How Side by Side's Youth-Centered
Mental Health Care Addresses Systemic Racism
Lately, Side by Side staff has been discussing systemic racism. This form of racism is embedded in many of our society’s systems, creating and fueling racial inequality and discrimination, often in housing, wealth accumulation, education, employment, criminal justice, and political representation. Systemic racism also affects equity in access to mental health services – so what is Side by Side doing to address it?
“Within some communities such as African American, BIPOC, and AAPI, there is a strong mental health stigma, and a tendency to downplay the need for mental health services,” said Denisse Mendoza, Director of Community Services for Napa, Marin, and Sonoma. A lack of diversity in mental health providers and language gaps both exacerbate the stigma.
“People are less likely to seek help from authority figures who do not look like them,” Mendoza explained. Rebecca Hathorn, East Bay Regional Director, agrees. Hathorn says that systemic racism is pervasive in the child welfare system. “We work to combat that in the Real Alternatives transitional housing program by trying to hire black and brown staff and placing youth in communities and apartments where there are other community members that look like them,” she said. “We also include youth in the hiring process. In my 17 years at Side by Side, we have never hired staff who were not given the ‘thumbs up’ during the youth interview.”.= 

In addition to hiring diverse mental health providers with varied cultural values, language skills and life experiences, Side by Side also trains our clinicians and other staff to be aware of their own biases, strengthen cultural competency and provide culturally responsive care.

Ahnjolique Haskins, Director of Transitional Housing for Real Alternatives adds, “As an agency, we recognize how important authentic connections are. When we hire staff, we’re always looking for candidates in all of our roles and positions that can relate to our youth, whether they are people of color or LGBTQIA+, or former foster youth. Youth are assigned to case workers, mental health specialists and other providers based on the match that would make them feel comfortable and supported.”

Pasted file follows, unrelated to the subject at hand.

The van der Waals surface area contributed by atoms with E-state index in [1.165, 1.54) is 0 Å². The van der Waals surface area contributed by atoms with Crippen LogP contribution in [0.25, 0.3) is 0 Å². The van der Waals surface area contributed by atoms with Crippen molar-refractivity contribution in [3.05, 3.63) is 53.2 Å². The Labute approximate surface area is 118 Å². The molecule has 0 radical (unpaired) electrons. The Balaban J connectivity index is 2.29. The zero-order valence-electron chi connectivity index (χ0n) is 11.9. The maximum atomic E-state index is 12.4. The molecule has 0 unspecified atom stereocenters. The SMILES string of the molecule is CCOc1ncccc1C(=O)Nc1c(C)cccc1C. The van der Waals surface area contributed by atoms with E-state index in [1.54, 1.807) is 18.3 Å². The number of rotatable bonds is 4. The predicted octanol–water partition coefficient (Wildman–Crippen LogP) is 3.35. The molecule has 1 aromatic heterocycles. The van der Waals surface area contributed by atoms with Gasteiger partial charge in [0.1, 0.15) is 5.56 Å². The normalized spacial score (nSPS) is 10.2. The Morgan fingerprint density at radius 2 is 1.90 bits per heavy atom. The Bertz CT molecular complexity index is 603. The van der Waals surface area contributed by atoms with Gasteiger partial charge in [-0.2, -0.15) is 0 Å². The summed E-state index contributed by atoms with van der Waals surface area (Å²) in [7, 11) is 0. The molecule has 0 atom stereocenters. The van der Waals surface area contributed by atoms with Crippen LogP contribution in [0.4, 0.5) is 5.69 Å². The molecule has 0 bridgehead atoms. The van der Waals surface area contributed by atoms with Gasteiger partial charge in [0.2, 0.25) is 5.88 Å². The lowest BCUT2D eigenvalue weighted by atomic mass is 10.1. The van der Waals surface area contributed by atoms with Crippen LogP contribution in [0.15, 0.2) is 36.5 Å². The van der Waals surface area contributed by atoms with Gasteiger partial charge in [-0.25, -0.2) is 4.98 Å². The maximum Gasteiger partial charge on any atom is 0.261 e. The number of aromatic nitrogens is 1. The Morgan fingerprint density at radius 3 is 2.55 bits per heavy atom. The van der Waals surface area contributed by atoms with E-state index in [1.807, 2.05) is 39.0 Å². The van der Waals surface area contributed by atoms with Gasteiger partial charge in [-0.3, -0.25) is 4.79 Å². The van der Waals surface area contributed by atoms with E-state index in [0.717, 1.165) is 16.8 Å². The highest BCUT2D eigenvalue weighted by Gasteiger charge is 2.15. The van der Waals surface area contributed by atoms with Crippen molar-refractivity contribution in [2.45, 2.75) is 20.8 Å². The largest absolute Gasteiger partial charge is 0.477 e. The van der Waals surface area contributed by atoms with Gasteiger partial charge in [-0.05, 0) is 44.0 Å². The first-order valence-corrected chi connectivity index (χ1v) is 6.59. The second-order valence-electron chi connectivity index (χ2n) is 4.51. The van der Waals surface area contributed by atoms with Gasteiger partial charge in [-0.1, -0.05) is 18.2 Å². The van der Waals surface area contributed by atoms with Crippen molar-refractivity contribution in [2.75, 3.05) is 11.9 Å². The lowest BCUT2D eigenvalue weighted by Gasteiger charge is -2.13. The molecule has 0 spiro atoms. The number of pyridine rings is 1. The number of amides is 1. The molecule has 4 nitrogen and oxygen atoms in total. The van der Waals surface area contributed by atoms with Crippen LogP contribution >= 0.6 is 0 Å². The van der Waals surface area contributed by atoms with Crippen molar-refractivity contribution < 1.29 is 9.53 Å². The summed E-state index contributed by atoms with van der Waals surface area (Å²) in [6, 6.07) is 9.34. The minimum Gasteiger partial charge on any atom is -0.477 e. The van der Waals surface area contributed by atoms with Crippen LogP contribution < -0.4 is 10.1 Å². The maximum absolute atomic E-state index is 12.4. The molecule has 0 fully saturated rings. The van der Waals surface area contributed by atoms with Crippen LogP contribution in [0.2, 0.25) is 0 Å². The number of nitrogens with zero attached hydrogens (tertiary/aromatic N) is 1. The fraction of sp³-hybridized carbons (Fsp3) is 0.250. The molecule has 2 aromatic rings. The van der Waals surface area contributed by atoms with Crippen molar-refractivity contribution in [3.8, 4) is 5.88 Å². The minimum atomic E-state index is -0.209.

Insurance and immigration status both pose additional barriers to mental health equity. “Historically, BIPOC communities are less likely to be insured or seek insurance for fear of government involvement,” Mendoza said. “Sometimes this is caused by race-based socio-economic status and the inability to afford care. Other times, it’s about access, even for those who have coverage.” Those who are undocumented are often fearful of being reported to authorities and therefore choose to not seek out services. This can cause a perceived power differential between mental health professionals and clients/families. “We might not perceive it that way, but many of the families and communities we work with do,” Mendoza said.

To address this barrier, Side by Side goes to youth directly in schools, bringing various programs that don't require insurance, and utilizing grants to help provide services for youth who need additional support. 

Aman Basdeo Fitzgerald, Our Space Program Manager, said that BIPOC LGBTQIA+ youth are at a double disadvantage. Trans Americans are more likely to be low-income, with 47.7% of transgender people living below the poverty line, compared to 28.9% of the general U.S. population (Williams Institute). “The majority of these transgender Americans living around the poverty line are people of color,” Basdeo Fitzgerald said. “Our work is made necessary by the consistent inequalities trans youth of color face from overt anti-transgender legislation to discrimination in employment, schools, and their homes. Through community outreach, working directly with schools, housing programs, staff training, and hiring LGBTQIA+ staff of color, we are working to address this gap in our communities.”
Sometimes, youth and families are simply unaware of the services available or lack the self-advocacy skills that would help them seek the support they need. Community outreach in multiple languages to increase awareness of services, in addition to information regarding their rights, helps families to develop self-agency so that they can advocate for their needs.

Mendoza says perhaps most important is making it a priority to reach across cultural differences and develop trust. Honest and transparent conversations help ease concerns and fears. “Allowing the families we work with to have a safe place to voice their concerns, have their questions answered, and have voice in their own treatment may sound simple, but it’s of utmost importance,” said Mendoza.

Ultimately, as mental health providers, it’s our responsibility to ensure that all communities we serve have access to equitable treatment. 
Support Side by Side's Counseling and Early Intervention Programs in Sonoma County

Thursday, May 19, 2022 from 6-8pm
Griffo Distillery, 1320 Scott Street, Ste A, Petaluma